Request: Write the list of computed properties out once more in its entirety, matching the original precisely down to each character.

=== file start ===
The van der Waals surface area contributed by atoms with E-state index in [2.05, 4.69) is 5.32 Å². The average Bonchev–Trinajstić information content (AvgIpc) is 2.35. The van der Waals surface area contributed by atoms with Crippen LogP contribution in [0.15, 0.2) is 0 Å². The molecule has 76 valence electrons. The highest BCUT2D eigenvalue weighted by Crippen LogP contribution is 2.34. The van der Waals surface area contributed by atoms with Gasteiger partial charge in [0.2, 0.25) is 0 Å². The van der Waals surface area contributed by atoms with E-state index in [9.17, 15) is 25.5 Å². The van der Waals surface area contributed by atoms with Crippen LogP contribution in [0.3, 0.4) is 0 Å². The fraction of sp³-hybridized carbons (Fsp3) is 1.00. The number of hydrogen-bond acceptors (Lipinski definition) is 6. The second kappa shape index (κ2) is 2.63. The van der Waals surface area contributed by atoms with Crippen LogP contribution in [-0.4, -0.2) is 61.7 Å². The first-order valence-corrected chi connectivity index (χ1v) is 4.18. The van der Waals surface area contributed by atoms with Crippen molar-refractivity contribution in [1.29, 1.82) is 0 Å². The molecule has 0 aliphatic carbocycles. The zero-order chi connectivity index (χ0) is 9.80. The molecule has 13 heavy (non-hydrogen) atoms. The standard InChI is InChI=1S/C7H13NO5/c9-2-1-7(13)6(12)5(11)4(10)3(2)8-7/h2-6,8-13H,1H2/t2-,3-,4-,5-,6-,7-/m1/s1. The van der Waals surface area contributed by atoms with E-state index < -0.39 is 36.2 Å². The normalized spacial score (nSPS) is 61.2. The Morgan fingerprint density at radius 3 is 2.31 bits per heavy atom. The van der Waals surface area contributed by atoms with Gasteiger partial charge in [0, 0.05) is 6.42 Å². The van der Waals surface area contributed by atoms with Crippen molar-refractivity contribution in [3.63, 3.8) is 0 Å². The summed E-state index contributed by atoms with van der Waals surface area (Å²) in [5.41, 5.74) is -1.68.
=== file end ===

The van der Waals surface area contributed by atoms with E-state index in [2.05, 4.69) is 5.32 Å². The average Bonchev–Trinajstić information content (AvgIpc) is 2.35. The van der Waals surface area contributed by atoms with Crippen LogP contribution in [0.15, 0.2) is 0 Å². The molecule has 76 valence electrons. The highest BCUT2D eigenvalue weighted by Crippen LogP contribution is 2.34. The van der Waals surface area contributed by atoms with Gasteiger partial charge in [0.2, 0.25) is 0 Å². The van der Waals surface area contributed by atoms with E-state index in [9.17, 15) is 25.5 Å². The van der Waals surface area contributed by atoms with Crippen LogP contribution in [0.3, 0.4) is 0 Å². The fraction of sp³-hybridized carbons (Fsp3) is 1.00. The number of hydrogen-bond acceptors (Lipinski definition) is 6. The second kappa shape index (κ2) is 2.63. The van der Waals surface area contributed by atoms with Crippen LogP contribution in [-0.4, -0.2) is 61.7 Å². The first-order valence-corrected chi connectivity index (χ1v) is 4.18. The van der Waals surface area contributed by atoms with Crippen molar-refractivity contribution in [1.29, 1.82) is 0 Å². The molecule has 0 aliphatic carbocycles. The zero-order chi connectivity index (χ0) is 9.80. The molecule has 13 heavy (non-hydrogen) atoms. The standard InChI is InChI=1S/C7H13NO5/c9-2-1-7(13)6(12)5(11)4(10)3(2)8-7/h2-6,8-13H,1H2/t2-,3-,4-,5-,6-,7-/m1/s1. The van der Waals surface area contributed by atoms with E-state index < -0.39 is 36.2 Å². The normalized spacial score (nSPS) is 61.2. The Morgan fingerprint density at radius 3 is 2.31 bits per heavy atom. The van der Waals surface area contributed by atoms with Gasteiger partial charge in [0, 0.05) is 6.42 Å². The van der Waals surface area contributed by atoms with Crippen molar-refractivity contribution in [3.63, 3.8) is 0 Å². The summed E-state index contributed by atoms with van der Waals surface area (Å²) in [5.41, 5.74) is -1.68.